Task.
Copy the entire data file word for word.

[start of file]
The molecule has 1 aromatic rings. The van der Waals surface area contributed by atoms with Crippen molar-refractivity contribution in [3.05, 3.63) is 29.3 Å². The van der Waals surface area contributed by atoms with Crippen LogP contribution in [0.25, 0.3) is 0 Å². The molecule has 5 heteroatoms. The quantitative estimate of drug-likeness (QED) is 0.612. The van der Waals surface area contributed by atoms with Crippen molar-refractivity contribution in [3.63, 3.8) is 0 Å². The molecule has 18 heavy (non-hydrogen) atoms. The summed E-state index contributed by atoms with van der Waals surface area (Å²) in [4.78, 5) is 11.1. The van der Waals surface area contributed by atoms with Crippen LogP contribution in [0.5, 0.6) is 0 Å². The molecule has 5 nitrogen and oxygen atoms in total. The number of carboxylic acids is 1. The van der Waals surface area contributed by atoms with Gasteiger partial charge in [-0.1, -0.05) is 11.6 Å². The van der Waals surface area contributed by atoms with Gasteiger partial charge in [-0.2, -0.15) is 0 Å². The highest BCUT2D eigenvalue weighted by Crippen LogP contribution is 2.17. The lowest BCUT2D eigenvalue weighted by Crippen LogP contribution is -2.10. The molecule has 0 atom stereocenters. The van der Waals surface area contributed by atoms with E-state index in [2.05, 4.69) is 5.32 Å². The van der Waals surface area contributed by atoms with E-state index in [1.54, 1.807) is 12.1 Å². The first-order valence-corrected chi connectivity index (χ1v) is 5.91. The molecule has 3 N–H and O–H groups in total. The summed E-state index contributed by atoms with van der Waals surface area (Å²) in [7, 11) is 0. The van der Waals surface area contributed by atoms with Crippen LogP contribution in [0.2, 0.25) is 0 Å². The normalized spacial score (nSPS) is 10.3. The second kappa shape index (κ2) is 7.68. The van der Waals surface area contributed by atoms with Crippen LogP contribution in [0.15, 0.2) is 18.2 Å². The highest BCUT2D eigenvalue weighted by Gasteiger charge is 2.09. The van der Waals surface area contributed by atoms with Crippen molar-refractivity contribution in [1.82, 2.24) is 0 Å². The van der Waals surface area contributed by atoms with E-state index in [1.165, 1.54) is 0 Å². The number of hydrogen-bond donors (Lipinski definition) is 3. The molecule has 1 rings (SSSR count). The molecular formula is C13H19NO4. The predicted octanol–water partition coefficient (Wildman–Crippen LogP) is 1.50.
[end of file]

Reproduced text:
The molecule has 1 aromatic rings. The van der Waals surface area contributed by atoms with Crippen molar-refractivity contribution in [3.05, 3.63) is 29.3 Å². The van der Waals surface area contributed by atoms with Crippen LogP contribution in [0.25, 0.3) is 0 Å². The molecule has 5 heteroatoms. The quantitative estimate of drug-likeness (QED) is 0.612. The van der Waals surface area contributed by atoms with Crippen molar-refractivity contribution in [3.63, 3.8) is 0 Å². The molecule has 18 heavy (non-hydrogen) atoms. The summed E-state index contributed by atoms with van der Waals surface area (Å²) in [4.78, 5) is 11.1. The van der Waals surface area contributed by atoms with Crippen LogP contribution in [0.5, 0.6) is 0 Å². The molecule has 5 nitrogen and oxygen atoms in total. The number of carboxylic acids is 1. The van der Waals surface area contributed by atoms with Gasteiger partial charge in [-0.1, -0.05) is 11.6 Å². The van der Waals surface area contributed by atoms with Gasteiger partial charge in [-0.2, -0.15) is 0 Å². The highest BCUT2D eigenvalue weighted by Crippen LogP contribution is 2.17. The lowest BCUT2D eigenvalue weighted by Crippen LogP contribution is -2.10. The molecule has 0 atom stereocenters. The van der Waals surface area contributed by atoms with E-state index in [2.05, 4.69) is 5.32 Å². The van der Waals surface area contributed by atoms with E-state index in [1.54, 1.807) is 12.1 Å². The first-order valence-corrected chi connectivity index (χ1v) is 5.91. The molecule has 3 N–H and O–H groups in total. The summed E-state index contributed by atoms with van der Waals surface area (Å²) in [7, 11) is 0. The van der Waals surface area contributed by atoms with Crippen LogP contribution in [0.2, 0.25) is 0 Å². The normalized spacial score (nSPS) is 10.3. The second kappa shape index (κ2) is 7.68. The van der Waals surface area contributed by atoms with Crippen LogP contribution in [0.15, 0.2) is 18.2 Å². The highest BCUT2D eigenvalue weighted by Gasteiger charge is 2.09. The van der Waals surface area contributed by atoms with Crippen molar-refractivity contribution in [1.82, 2.24) is 0 Å². The van der Waals surface area contributed by atoms with E-state index in [1.165, 1.54) is 0 Å². The number of hydrogen-bond donors (Lipinski definition) is 3. The molecule has 1 rings (SSSR count). The molecular formula is C13H19NO4. The predicted octanol–water partition coefficient (Wildman–Crippen LogP) is 1.50.